Aaron DiAntonio, M.D., Ph.D.

Professor
Developmental Biology

Neurosciences Program
Developmental, Regenerative and Stem Cell Biology Program

  • 314-362-9925

  • 314-362-9866

  • 314-362-7058

  • 4515 McKinley Avenue, 6th floor

  • diantonio@wustl.edu

  • https://diantoniolab.wustl.edu/

  • axon regeneration, axon degeneration, neurodegeneration, glia, neuronal development and differentiation, neuroinflammation, neuroimmunology, synapse biology, drug screens, metabolism

  • Neural circuits in development and disease

Research Abstract:

Our laboratory investigates molecular mechanisms that control the structure and function of neural circuits in development and disease. We combine genetic, molecular, neuroanatomical, and electrophysiological studies in both Drosophila and mouse to identify pathways required for the development, maintenance, and regeneration of axons and synapses. Our studies focus on four major areas:

1) Axonal degeneration in disease: Axonal degeneration is a common feature of many neurological diseases including hereditary neuropathies, diabetes, glaucoma, chemotherapy-induced neurotoxicity, and neurodegenerative diseases such as Alzheimer’s and Parkinson’s. Axonal degeneration is an active process of self-destruction that appears to be naturally primed and waiting for a triggering stimulus that activates the execution phase. We identified the DLK/JNK MAP kinase pathway as the first intrinsic neuronal pathway that promotes axonal degeneration following injury. Using genome-wide screens in both Drosophila and mice we identified SARM1 as the central executioner of the axonal degeneration program and are defining its molecular activities. These mechanistic insights have identified potential therapeutic targets that we are testing in neurological disease models characterized by axonal degeneration.

2) Axonal regeneration in response to injury: Neuronal repair is greatly impaired by the failure of adult CNS neurons to regenerate axons lost to injury or disease. Remarkably, a prior preconditioning injury can activate an axonal growth program and promote axonal regeneration. We have recently demonstrated that the MAPKKK DLK is a key trigger that induces this preconditioning response. We are investigating the mechanisms by which this regenerative growth program can be activated in order to promote neuronal repair. Finally, we are using high-content automated screening approaches to undertake large-scale drug and RNAi screens in order to identify novel therapeutic candidates that induce axonal regeneration.

3) Neuroimmunology: The TIR domain is the signature protein motif of innate immune signaling and is well studied as a scaffold to promote signal transduction. We have recently discovered that the primordial function of the TIR domain is to act as an enzyme that cleaves the essential metabolic co-factor NAD. This function of TIR domains is conserved in animals, plants, bacteria, and archebacteria, motivating a re-evaluation of the mechanisms of innate immune signaling throughout the domains of life. In particular, we have demonstrated that this enzymatic function of TIR domains is central to the neuronal response to injury. We are now pursuing projects to explore the role of enzymatic TIR function in neuroimmune signaling in order to dissect the mechanisms that link metabolism, inflammation, and neurodegeneration.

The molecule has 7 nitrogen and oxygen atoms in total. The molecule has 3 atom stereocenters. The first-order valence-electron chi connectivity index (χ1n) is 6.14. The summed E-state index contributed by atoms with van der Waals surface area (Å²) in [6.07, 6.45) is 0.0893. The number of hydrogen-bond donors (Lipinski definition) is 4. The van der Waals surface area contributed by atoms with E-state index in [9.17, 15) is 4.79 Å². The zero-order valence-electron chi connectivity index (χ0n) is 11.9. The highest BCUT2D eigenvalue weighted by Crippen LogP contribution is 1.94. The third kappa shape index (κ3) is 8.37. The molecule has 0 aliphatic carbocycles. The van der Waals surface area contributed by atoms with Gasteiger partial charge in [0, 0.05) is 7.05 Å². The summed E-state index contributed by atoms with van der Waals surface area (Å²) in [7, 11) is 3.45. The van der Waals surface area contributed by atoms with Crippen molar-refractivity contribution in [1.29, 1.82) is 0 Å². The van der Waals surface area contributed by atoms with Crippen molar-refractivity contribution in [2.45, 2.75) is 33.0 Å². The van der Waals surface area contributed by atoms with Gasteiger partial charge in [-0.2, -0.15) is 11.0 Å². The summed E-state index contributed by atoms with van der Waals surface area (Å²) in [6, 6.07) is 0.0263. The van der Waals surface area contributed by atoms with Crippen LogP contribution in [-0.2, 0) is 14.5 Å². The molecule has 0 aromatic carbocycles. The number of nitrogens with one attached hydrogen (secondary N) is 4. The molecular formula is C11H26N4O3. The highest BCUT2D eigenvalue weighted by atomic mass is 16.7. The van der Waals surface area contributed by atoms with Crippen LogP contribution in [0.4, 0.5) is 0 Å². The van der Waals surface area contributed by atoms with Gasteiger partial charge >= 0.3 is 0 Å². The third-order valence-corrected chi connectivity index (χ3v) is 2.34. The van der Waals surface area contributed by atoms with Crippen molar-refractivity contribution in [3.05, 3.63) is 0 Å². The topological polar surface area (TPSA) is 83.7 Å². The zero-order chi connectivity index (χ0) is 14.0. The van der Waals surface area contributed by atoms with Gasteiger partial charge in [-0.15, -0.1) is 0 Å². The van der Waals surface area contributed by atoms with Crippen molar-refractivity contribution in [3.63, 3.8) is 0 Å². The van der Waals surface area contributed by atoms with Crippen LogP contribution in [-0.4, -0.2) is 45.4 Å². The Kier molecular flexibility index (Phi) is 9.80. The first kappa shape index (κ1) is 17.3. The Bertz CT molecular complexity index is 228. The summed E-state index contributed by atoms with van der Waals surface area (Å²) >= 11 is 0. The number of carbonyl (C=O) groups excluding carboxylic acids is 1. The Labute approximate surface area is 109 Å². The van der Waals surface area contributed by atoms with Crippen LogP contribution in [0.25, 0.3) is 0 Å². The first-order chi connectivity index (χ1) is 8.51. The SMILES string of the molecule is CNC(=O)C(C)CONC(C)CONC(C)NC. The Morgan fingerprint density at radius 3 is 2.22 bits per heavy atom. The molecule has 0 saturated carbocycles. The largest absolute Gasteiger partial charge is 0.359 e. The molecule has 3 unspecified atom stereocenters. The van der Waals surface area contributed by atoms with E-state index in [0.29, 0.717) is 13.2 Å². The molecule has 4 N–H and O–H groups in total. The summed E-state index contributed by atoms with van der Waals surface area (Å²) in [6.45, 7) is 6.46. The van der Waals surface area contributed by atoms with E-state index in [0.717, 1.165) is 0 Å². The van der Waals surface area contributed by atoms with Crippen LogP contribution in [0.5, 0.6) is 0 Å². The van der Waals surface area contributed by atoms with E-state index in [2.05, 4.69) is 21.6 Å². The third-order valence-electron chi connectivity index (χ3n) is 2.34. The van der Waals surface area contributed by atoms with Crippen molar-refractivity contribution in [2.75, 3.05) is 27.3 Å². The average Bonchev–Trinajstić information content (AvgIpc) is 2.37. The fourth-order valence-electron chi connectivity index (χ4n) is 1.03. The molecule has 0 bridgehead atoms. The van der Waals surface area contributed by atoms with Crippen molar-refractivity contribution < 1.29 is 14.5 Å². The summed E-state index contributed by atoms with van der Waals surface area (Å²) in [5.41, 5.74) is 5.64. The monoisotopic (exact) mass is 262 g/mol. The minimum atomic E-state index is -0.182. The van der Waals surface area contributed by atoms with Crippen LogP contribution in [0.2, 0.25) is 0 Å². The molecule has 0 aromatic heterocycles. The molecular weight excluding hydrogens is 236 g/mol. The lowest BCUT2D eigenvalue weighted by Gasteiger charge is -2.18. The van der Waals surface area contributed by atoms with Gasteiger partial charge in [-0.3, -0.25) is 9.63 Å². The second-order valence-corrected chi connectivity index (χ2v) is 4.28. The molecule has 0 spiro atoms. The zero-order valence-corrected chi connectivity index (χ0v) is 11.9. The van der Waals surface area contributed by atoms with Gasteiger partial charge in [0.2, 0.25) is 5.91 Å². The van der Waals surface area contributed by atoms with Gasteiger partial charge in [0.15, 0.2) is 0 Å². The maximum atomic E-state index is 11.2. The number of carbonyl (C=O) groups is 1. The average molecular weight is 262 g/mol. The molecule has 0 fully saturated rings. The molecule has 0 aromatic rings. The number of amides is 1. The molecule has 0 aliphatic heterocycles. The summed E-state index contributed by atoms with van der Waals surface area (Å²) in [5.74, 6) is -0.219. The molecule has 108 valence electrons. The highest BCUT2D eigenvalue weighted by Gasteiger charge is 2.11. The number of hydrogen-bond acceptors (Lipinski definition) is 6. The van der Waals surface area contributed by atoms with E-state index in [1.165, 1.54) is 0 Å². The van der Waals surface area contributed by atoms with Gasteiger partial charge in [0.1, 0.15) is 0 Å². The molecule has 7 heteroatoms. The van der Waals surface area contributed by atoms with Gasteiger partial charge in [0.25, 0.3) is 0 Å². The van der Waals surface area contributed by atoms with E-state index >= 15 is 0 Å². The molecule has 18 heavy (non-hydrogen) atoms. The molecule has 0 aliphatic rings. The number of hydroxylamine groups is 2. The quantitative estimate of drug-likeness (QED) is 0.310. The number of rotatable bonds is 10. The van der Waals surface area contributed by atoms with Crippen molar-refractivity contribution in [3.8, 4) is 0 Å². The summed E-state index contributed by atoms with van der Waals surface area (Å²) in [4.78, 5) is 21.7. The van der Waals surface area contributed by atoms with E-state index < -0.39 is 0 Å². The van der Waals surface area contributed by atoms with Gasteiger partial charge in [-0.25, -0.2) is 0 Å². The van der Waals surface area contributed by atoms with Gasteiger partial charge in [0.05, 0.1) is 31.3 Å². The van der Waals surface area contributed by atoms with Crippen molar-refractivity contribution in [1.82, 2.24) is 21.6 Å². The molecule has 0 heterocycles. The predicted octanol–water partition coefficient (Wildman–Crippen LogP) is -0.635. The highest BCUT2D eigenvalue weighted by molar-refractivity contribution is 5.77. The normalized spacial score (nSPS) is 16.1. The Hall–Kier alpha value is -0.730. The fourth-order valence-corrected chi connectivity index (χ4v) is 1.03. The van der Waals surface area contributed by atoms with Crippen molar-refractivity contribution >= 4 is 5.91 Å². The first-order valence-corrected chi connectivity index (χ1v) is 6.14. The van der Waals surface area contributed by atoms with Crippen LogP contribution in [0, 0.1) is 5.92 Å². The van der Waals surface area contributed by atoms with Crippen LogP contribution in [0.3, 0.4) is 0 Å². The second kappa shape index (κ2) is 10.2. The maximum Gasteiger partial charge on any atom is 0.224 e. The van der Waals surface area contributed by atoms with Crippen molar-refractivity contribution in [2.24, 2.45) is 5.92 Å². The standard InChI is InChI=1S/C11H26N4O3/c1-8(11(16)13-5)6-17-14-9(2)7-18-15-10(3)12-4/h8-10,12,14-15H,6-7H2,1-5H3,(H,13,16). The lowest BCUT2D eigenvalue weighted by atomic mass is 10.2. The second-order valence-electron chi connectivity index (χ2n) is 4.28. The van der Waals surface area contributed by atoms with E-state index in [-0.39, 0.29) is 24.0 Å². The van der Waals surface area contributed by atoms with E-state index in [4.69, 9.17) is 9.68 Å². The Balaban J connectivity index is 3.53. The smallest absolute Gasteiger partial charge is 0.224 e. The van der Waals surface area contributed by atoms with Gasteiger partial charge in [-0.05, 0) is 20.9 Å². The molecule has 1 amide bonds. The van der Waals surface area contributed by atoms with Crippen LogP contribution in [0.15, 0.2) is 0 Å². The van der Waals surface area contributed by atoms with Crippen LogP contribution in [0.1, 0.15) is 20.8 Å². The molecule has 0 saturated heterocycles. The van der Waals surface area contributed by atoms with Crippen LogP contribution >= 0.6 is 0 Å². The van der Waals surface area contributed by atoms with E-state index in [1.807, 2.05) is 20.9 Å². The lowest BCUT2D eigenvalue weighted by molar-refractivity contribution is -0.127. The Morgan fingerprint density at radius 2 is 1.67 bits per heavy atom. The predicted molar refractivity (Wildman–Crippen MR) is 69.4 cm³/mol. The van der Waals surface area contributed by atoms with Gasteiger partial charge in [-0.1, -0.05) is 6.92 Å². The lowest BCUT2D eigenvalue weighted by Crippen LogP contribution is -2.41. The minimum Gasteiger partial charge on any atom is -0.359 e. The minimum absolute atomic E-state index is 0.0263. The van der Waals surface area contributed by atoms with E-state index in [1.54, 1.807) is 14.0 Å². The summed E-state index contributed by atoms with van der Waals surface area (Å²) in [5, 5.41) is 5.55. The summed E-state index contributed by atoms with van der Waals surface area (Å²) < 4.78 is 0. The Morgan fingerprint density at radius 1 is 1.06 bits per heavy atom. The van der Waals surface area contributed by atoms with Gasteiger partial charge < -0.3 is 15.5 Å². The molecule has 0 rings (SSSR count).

Selected Publications:

Krus, K.L., Strickland, A., Yamada, Y., Devault, L., Schmidt, R.E., Bloom, A.J., Milbrandt, J., and DiAntonio, A. (2022) Loss of Stathmin-2, a hallmark of TDP-43-associated ALS, causes motor neuropathy. Cell Reports, 111001.

Bloom, A.J., Mao, X., Strickland, A., Sasaki, Y., Milbrandt, J., and DiAntonio, A. (2022) Constitutively active SARM1 variants that induce neuropathy are enriched in ALS patients. Molecular Neurodegeneration 17-1.

Ko, K.W., Devault, L., Sasaki, Y., Milbrandt, J., and DiAntonio, A. (2021) Live imaging reveals the cellular events downstream of SARM1 activation. Elife 10: e71148.

Figley M.D., Gu W., Nanson J.D., Shi Y., Sasaki Y., Cunnea K,. Malde A.K., Jia X., Luo Z., Saikot F.K., Mosaiab T., Masic V., Holt S., Hartley-Tassell L,. McGuinness H.Y., Manik M.K., Bosanac T., Landsberg M.J., Kerry P.S., Mobli M., Hughes R.O., Milbrandt J., Kobe B., DiAntonio A., Ve T. (2021) SARM1 is a metabolic sensor activated by an increased NMN/NAD+ ratio to trigger axon degeneration. Neuron 109: 1118-1136.

Figley, M.D. and DiAntonio, A. (2020) The SARM1 Axon Degeneration Pathway: Control of the NAD+ Metabolome Regulates Axon Survival in Health and Disease. Curr. Opin. Neurobiol. 63: 59-66.

Ko, K.W., Milbrandt, J., and DiAntonio, A. (2020) SARM1 acts downstream of neuroinflammatory and necroptotic signaling to induce axon degeneration. J.C.B. 219: e201912047.

Geisler, S., Huang, S., Strickland, A., Doan, R.A., Summers, D.W., Mao, X., DiAntonio, A., and Milbrandt, J. (2019) Gene therapy targeting SARM1 blocks pathological axon degeneration in mice. Journal of Experimental Medicine 216: 294-303. PMC6363435

Summers, D.W., Milbrandt, J., DiAntonio, A. (2018) Palmitoylation enables MAPK-dependent proteostasis of axon survival factors. PNAS 115(37):E8746-E8754. PMC6140512

Essuman, K., Summers, D.W., Sasaki, Y., Mao, X., DiAntonio, A., Milbrandt, J. (2017) The SARM1 Toll/Interleukin-1 Receptor Domain Possesses Intrinsic NAD+ Cleavage Activity that Promotes Pathological Axon Degeneration. Neuron 93: 1334-1343.

Gerdts, J., Brace, E.J., Sasaki, Y., DiAntonio, A., and Milbrandt, J. (2015) Sarm1 activation triggers axon degeneration locally via NAD+ destruction. Science 348: 453-7. PMC4513950.



Last Updated: 11/7/2022 11:35:25 AM

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